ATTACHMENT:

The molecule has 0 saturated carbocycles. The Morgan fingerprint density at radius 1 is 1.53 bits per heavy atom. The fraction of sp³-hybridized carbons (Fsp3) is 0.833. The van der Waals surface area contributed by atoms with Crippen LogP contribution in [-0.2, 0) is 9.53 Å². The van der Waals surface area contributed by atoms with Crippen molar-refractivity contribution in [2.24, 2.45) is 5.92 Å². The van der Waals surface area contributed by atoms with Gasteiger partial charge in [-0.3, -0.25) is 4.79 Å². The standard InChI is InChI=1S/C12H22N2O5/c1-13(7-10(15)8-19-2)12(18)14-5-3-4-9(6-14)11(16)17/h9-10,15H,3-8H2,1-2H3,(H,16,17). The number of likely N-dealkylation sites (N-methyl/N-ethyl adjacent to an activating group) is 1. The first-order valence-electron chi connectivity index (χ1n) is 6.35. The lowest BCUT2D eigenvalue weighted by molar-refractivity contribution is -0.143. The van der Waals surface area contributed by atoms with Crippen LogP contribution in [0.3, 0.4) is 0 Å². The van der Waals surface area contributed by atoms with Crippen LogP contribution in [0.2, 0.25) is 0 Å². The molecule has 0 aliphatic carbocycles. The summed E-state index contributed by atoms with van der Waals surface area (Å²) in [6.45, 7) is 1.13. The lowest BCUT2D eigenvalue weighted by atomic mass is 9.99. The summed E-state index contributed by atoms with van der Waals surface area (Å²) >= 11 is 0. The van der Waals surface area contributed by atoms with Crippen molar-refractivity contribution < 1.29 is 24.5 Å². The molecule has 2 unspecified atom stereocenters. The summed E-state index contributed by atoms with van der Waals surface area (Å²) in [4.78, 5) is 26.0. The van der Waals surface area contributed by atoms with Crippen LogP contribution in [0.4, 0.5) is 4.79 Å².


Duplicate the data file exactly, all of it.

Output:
The molecule has 0 saturated carbocycles. The Morgan fingerprint density at radius 1 is 1.53 bits per heavy atom. The fraction of sp³-hybridized carbons (Fsp3) is 0.833. The van der Waals surface area contributed by atoms with Crippen LogP contribution in [-0.2, 0) is 9.53 Å². The van der Waals surface area contributed by atoms with Crippen molar-refractivity contribution in [2.24, 2.45) is 5.92 Å². The van der Waals surface area contributed by atoms with Gasteiger partial charge in [-0.3, -0.25) is 4.79 Å². The standard InChI is InChI=1S/C12H22N2O5/c1-13(7-10(15)8-19-2)12(18)14-5-3-4-9(6-14)11(16)17/h9-10,15H,3-8H2,1-2H3,(H,16,17). The number of likely N-dealkylation sites (N-methyl/N-ethyl adjacent to an activating group) is 1. The first-order valence-electron chi connectivity index (χ1n) is 6.35. The lowest BCUT2D eigenvalue weighted by molar-refractivity contribution is -0.143. The van der Waals surface area contributed by atoms with Crippen LogP contribution in [0.3, 0.4) is 0 Å². The van der Waals surface area contributed by atoms with Crippen LogP contribution in [0.2, 0.25) is 0 Å². The molecule has 0 aliphatic carbocycles. The summed E-state index contributed by atoms with van der Waals surface area (Å²) in [6.45, 7) is 1.13. The lowest BCUT2D eigenvalue weighted by atomic mass is 9.99. The summed E-state index contributed by atoms with van der Waals surface area (Å²) >= 11 is 0. The van der Waals surface area contributed by atoms with Crippen molar-refractivity contribution < 1.29 is 24.5 Å². The molecule has 2 unspecified atom stereocenters. The summed E-state index contributed by atoms with van der Waals surface area (Å²) in [4.78, 5) is 26.0. The van der Waals surface area contributed by atoms with Crippen LogP contribution in [0.4, 0.5) is 4.79 Å².